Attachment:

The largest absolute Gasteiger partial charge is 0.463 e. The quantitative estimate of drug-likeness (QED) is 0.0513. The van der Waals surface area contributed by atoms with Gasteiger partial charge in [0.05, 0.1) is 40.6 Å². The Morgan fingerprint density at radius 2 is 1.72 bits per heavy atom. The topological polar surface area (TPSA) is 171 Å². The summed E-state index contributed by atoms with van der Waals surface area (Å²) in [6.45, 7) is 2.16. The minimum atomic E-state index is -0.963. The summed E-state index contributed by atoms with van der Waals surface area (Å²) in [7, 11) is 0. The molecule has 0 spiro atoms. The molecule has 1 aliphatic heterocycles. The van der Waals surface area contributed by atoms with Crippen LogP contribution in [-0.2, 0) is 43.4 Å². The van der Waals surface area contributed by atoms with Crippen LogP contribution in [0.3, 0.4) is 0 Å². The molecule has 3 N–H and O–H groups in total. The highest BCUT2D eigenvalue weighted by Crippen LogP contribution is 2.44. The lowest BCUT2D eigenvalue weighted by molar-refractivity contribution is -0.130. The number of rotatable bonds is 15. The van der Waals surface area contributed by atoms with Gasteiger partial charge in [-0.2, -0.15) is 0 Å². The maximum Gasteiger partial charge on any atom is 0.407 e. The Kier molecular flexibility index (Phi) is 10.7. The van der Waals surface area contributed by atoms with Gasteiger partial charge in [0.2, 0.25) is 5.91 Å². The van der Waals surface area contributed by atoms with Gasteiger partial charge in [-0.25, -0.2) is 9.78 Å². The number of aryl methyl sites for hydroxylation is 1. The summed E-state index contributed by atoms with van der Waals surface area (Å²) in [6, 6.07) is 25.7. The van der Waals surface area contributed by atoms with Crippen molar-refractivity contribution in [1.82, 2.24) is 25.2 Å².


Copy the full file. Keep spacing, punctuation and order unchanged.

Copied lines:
The largest absolute Gasteiger partial charge is 0.463 e. The quantitative estimate of drug-likeness (QED) is 0.0513. The van der Waals surface area contributed by atoms with Gasteiger partial charge in [0.05, 0.1) is 40.6 Å². The Morgan fingerprint density at radius 2 is 1.72 bits per heavy atom. The topological polar surface area (TPSA) is 171 Å². The summed E-state index contributed by atoms with van der Waals surface area (Å²) in [6.45, 7) is 2.16. The minimum atomic E-state index is -0.963. The summed E-state index contributed by atoms with van der Waals surface area (Å²) in [7, 11) is 0. The molecule has 0 spiro atoms. The molecule has 1 aliphatic heterocycles. The van der Waals surface area contributed by atoms with Crippen LogP contribution in [-0.2, 0) is 43.4 Å². The van der Waals surface area contributed by atoms with Crippen LogP contribution in [0.3, 0.4) is 0 Å². The molecule has 3 N–H and O–H groups in total. The highest BCUT2D eigenvalue weighted by Crippen LogP contribution is 2.44. The lowest BCUT2D eigenvalue weighted by molar-refractivity contribution is -0.130. The number of rotatable bonds is 15. The van der Waals surface area contributed by atoms with Gasteiger partial charge in [-0.2, -0.15) is 0 Å². The maximum Gasteiger partial charge on any atom is 0.407 e. The Kier molecular flexibility index (Phi) is 10.7. The van der Waals surface area contributed by atoms with Gasteiger partial charge in [0.2, 0.25) is 5.91 Å². The van der Waals surface area contributed by atoms with Gasteiger partial charge in [-0.25, -0.2) is 9.78 Å². The number of aryl methyl sites for hydroxylation is 1. The summed E-state index contributed by atoms with van der Waals surface area (Å²) in [6, 6.07) is 25.7. The van der Waals surface area contributed by atoms with Crippen molar-refractivity contribution in [1.82, 2.24) is 25.2 Å².